Wondering if you should teach Kim Johnson’s This Is My America? Check out this post here before you add it to your classroom library.
So, how do you teach This Is My America by Kim Johnson?
- Anticipation Guides
- Close reads
- Pairing with current events
- In class discussions and lit circles
- Character analysis
- Reader’s response journals
- Pairing with similar content like Bryan Stevenson’s Just Mercy
- Using creative novel projects
I always start all of my texts with an anticipation guide. Anticipation guides help students activate prior knowledge, familiarize themselves with any knowledge they should know before hand, and pique interest for what they are about to read. For This Is My America, I like to review some relevant concepts like racism, code switching, and equity, and I ask students what their take is on some statements, like authority figures are incorruptible.
It gets students passionate. Plus, what teenager doesn’t like to give their opinion? It’s a great way to open up class discussion and teach students discourse.
Most people like to leave close reading to heavier texts, but there are a few chapters in this novel where you can look at character interactions, particularly those surrounding authority figures like the police, Mrs. Evans, or even the correctional officer, and tease apart language. Students can easily miss places where Tracy is the victim of microaggressions, so it helps to go through it with them.
In Class Discussion of Novel
In class discussions are always going to be in. You can break students up into groups with the aim of answering the 5Ws and H. Who, what, when, where, why, and how. You can write all these on the board as a table, and then have students come up to the board with expos and fill in the individual headings.
Character analyses can be a great way to get students to tease apart character traits and then figure out how those traits, relationships, and interactions drive the plot. I like to use sticky note character notes for this and a series of graphic organizers.
This Is My America lends itself to study with current events. Students can easily pull up articles on people who were falsely accused of crimes or exonerated after death row.
Reader’s Response Journal
A reader’s response journal is a nice way to have students summarize what a text is about, and answer questions. For this novel, I ask for a summary (it can be bullet points) and then I ask a question pertaining to the chapter which develop mastery of a particular standard, like understanding author’s purpose in wording things a certain way, or drawing inferences on how character interactions will affect the conclusion of the novel.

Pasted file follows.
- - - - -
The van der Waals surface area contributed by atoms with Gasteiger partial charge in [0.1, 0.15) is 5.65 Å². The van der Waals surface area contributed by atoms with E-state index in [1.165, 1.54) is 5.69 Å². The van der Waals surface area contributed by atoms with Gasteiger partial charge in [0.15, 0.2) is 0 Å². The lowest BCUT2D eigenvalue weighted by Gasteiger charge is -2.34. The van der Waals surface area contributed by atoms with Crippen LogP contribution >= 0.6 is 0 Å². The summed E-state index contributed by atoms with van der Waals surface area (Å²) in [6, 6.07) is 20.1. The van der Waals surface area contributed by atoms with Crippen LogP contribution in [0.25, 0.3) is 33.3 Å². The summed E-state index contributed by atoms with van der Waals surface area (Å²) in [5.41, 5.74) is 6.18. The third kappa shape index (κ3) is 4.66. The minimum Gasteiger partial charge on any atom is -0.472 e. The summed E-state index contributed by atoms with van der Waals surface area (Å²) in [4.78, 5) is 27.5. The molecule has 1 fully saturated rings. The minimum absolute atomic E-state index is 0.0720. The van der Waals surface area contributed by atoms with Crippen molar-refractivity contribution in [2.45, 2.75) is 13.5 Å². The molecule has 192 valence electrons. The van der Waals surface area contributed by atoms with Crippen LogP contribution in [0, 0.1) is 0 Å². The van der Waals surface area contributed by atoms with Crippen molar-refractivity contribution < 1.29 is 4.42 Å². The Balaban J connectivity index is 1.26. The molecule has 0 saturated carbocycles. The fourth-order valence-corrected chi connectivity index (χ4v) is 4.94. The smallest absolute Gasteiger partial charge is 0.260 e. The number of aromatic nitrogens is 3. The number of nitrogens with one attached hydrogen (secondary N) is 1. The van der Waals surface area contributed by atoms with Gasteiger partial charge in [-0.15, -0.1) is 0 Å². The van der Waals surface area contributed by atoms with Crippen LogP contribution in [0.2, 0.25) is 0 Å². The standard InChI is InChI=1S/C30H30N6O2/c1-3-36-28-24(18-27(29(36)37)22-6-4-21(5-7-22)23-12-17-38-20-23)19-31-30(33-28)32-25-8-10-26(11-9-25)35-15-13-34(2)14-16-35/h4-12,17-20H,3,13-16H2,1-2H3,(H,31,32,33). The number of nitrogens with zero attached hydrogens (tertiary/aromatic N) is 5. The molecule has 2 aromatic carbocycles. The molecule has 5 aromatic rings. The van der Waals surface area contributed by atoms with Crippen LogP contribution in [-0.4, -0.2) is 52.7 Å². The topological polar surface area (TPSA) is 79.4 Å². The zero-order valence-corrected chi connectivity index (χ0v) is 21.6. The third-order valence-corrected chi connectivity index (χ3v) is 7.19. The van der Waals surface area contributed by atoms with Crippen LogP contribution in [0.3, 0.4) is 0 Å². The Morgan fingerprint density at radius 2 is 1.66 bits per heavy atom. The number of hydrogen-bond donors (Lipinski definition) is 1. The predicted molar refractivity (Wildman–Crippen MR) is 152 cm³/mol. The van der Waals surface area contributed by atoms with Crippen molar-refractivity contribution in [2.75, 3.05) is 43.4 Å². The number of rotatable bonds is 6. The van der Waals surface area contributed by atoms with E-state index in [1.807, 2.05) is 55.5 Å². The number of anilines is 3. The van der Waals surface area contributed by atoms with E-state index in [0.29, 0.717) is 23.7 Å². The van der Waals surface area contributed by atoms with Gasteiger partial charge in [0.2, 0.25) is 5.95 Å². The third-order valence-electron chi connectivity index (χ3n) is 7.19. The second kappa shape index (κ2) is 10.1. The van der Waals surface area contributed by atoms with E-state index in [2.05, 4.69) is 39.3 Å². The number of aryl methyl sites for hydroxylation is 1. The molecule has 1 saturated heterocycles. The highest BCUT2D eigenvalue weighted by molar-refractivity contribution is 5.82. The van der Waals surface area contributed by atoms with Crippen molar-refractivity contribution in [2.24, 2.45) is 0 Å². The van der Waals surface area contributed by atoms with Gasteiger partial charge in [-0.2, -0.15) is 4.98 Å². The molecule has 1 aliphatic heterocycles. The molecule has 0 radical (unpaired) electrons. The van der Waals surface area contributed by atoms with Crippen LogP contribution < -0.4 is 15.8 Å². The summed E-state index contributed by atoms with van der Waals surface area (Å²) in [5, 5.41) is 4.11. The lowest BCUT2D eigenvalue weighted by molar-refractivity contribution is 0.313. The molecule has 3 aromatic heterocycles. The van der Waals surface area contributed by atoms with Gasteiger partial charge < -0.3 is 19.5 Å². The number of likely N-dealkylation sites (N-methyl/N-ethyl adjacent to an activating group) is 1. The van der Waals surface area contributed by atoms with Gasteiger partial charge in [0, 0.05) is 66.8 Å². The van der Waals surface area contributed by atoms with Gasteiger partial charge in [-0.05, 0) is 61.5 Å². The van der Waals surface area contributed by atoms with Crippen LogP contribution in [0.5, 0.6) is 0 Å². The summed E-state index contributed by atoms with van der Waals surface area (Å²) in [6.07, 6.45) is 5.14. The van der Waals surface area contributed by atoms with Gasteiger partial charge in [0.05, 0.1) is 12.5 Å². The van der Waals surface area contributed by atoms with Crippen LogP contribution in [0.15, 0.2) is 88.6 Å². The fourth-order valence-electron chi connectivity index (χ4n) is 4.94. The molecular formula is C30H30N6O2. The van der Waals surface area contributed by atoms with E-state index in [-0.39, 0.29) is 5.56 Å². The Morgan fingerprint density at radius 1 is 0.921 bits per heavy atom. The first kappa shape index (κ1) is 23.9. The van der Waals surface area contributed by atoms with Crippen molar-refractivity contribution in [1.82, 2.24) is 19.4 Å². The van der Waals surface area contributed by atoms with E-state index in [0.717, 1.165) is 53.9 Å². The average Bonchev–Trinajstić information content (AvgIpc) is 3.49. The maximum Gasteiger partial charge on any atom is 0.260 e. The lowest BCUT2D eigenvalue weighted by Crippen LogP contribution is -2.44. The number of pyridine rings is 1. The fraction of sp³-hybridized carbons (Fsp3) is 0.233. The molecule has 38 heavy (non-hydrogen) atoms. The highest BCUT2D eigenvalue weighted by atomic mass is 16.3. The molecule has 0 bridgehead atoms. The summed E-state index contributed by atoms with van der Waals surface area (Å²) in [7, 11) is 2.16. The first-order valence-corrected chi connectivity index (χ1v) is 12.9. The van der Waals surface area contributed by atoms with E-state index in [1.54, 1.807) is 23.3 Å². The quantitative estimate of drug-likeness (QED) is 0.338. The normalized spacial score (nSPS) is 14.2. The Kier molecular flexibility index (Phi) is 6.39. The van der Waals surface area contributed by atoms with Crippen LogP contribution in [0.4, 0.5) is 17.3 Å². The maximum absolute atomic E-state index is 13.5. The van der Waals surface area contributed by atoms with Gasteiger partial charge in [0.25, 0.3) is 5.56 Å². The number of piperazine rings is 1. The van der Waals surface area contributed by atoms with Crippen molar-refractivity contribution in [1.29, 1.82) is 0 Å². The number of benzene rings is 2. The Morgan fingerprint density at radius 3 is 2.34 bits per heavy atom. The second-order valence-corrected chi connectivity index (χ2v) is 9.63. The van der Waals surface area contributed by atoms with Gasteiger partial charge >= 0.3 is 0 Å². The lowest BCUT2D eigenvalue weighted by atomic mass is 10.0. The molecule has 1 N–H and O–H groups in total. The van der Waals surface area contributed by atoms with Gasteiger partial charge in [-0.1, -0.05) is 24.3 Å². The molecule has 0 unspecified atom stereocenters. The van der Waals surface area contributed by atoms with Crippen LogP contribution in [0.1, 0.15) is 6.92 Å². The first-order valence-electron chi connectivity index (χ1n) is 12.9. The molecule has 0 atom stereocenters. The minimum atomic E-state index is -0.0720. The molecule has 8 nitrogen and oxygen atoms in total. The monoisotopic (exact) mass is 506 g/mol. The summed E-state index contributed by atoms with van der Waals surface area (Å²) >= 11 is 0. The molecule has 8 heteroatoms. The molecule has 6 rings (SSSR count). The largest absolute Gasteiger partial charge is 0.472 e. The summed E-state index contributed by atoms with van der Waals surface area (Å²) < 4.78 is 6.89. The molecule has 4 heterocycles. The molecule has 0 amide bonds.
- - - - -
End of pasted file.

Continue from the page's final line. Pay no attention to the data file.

Pair With Bryan Stevenson’s Just Mercy
The organization in This Is My America is based off of Bryan Stevenson’s This Is My America. A logical pairing then would be Just Mercy. You can read through Stevenson’s book and determine which excerpt would pair well with this novel.
No book reports. Novel projects. Novel projects give students the freedom to express what they have learned about a novel. You can choose to rein it in with a specific focus like theme or character development, but let students demonstrate their learning through less traditional ways. I like to do anything from a series of TikTok videos posing as a character to show character growth and relationship, to collages with specific requirements on what types of images to include. In most of these, I make it a requirement for students to be able to tell me how their project meets the standard, either verbally in a presentation or written.
Solve the mystery in the novel as it goes with a class crime scene bulletin board. Put up pictures or drawings of the main characters, post thumb tacks connected by red yarn when a connection is made, and draw out clues and reveals. At the end of the novel, you should have a clear map of how the story was weaved together. It will be stunning décor and a useful anchor chart for your students.